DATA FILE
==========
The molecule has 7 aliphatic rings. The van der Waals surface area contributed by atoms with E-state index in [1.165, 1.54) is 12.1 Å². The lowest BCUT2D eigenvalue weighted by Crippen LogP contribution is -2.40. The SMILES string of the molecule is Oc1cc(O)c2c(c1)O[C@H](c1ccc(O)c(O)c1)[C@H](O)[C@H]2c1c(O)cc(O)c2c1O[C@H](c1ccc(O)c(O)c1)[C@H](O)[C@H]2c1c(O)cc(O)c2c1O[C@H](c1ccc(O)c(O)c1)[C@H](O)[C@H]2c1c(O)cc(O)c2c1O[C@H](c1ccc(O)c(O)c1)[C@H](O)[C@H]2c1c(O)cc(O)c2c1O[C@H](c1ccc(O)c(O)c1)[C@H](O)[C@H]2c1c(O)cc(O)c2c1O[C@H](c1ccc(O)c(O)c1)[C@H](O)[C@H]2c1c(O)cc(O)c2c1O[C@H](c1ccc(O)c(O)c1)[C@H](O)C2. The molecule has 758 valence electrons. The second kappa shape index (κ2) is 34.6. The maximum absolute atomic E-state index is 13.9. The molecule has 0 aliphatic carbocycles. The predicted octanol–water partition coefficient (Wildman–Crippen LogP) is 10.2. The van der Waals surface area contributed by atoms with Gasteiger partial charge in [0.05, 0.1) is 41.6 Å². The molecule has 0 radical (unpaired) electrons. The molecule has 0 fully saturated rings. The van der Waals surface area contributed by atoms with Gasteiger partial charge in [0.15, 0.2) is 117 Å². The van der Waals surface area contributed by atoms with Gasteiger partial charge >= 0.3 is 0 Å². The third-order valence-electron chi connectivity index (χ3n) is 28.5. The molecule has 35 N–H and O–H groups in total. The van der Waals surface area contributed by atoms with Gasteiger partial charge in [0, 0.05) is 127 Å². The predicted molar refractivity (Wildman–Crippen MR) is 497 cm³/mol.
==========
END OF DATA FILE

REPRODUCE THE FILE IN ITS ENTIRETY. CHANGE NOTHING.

The molecule has 7 aliphatic rings. The van der Waals surface area contributed by atoms with E-state index in [1.165, 1.54) is 12.1 Å². The lowest BCUT2D eigenvalue weighted by Crippen LogP contribution is -2.40. The SMILES string of the molecule is Oc1cc(O)c2c(c1)O[C@H](c1ccc(O)c(O)c1)[C@H](O)[C@H]2c1c(O)cc(O)c2c1O[C@H](c1ccc(O)c(O)c1)[C@H](O)[C@H]2c1c(O)cc(O)c2c1O[C@H](c1ccc(O)c(O)c1)[C@H](O)[C@H]2c1c(O)cc(O)c2c1O[C@H](c1ccc(O)c(O)c1)[C@H](O)[C@H]2c1c(O)cc(O)c2c1O[C@H](c1ccc(O)c(O)c1)[C@H](O)[C@H]2c1c(O)cc(O)c2c1O[C@H](c1ccc(O)c(O)c1)[C@H](O)[C@H]2c1c(O)cc(O)c2c1O[C@H](c1ccc(O)c(O)c1)[C@H](O)C2. The molecule has 758 valence electrons. The second kappa shape index (κ2) is 34.6. The maximum absolute atomic E-state index is 13.9. The molecule has 0 aliphatic carbocycles. The predicted octanol–water partition coefficient (Wildman–Crippen LogP) is 10.2. The van der Waals surface area contributed by atoms with Gasteiger partial charge in [0.05, 0.1) is 41.6 Å². The molecule has 0 radical (unpaired) electrons. The molecule has 0 fully saturated rings. The van der Waals surface area contributed by atoms with Gasteiger partial charge in [0.15, 0.2) is 117 Å². The van der Waals surface area contributed by atoms with Gasteiger partial charge >= 0.3 is 0 Å². The third-order valence-electron chi connectivity index (χ3n) is 28.5. The molecule has 35 N–H and O–H groups in total. The van der Waals surface area contributed by atoms with Gasteiger partial charge in [0, 0.05) is 127 Å². The predicted molar refractivity (Wildman–Crippen MR) is 497 cm³/mol.